CES or Consumer Electronics Show 2020 in Las Vegas is currently underway and one of the first few headliners of the show is Uber and Hyundai announcing their new partnership to develop new full-scale air taxis, of which a mockup will be presented at the show.
In this partnership with Hyundai, the Korean automaker will “produce and deploy air vehicles” while Uber will “provide airspace support services, connections to ground transportation and customer interfaces through an aerial ride share network. Both parties are collaborating on infrastructure concepts to support take-off and landing for this new class of vehicle.”
This idea is by no means a new one, in fact, Uber Elevate has been around since 2016 but the ride sharing giant just couldn’t get the idea off the ground (pun intended). However, at that time there were a few market feasibility barriers that stood in its way.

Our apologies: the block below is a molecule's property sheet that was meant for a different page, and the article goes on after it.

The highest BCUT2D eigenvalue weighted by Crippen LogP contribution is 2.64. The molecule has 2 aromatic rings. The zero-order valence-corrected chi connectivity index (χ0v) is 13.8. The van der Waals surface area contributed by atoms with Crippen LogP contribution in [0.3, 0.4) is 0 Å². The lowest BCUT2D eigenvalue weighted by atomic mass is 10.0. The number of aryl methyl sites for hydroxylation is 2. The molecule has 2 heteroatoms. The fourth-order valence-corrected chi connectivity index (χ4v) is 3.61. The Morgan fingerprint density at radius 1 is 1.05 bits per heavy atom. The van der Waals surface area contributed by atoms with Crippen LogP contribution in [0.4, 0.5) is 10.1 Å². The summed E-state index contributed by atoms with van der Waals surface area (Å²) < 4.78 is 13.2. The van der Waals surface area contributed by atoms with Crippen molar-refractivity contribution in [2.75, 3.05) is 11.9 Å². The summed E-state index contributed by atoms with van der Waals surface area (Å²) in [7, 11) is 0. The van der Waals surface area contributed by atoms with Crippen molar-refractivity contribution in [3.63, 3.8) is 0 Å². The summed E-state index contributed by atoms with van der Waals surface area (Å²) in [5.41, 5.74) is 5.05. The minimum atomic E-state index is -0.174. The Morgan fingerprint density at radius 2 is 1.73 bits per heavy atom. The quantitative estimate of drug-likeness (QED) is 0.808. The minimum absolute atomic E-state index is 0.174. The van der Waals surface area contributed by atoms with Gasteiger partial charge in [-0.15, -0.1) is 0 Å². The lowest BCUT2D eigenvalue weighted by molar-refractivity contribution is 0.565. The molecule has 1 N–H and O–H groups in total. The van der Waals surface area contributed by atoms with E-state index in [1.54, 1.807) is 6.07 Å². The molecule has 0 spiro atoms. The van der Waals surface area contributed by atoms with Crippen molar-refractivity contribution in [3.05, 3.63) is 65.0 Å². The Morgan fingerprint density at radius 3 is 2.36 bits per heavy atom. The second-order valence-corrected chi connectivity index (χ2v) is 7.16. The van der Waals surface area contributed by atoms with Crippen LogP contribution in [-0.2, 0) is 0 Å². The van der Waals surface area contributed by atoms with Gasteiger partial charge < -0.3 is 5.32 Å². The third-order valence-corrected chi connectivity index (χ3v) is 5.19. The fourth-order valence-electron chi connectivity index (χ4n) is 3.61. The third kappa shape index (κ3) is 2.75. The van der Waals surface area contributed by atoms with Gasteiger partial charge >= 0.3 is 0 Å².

One of those barriers was battery technology. Electric propulsion is the preferred propulsion choice for the Vertical Take-Off Landing (VTOL) aircraft. But the specific energy output of batteries today is insufficient for long range commutes. Further, battery charge times (which also determines operational idle time) are too slow to support high-frequency ridesharing operations, said Uber back in 2016.
Four years on and Hyundai figures they’ve cracked it with their S-A1 Personal Air Vehicle (PAV) which utilises VTOL technology and distributed electric propulsion. On paper the fully-electric S-A1 is designed for cruising speeds of up to 290km/h at an altitude of between 300-600 metres. Hyundai goes on to say that recharging the batteries during peak hours will only take between five to seven minutes.
Hyundai says the four-seater S-A1 will initially be piloted but will eventually transition to become autonomous. Uber’s goal is to have the Elevate program commercially viable by 2023.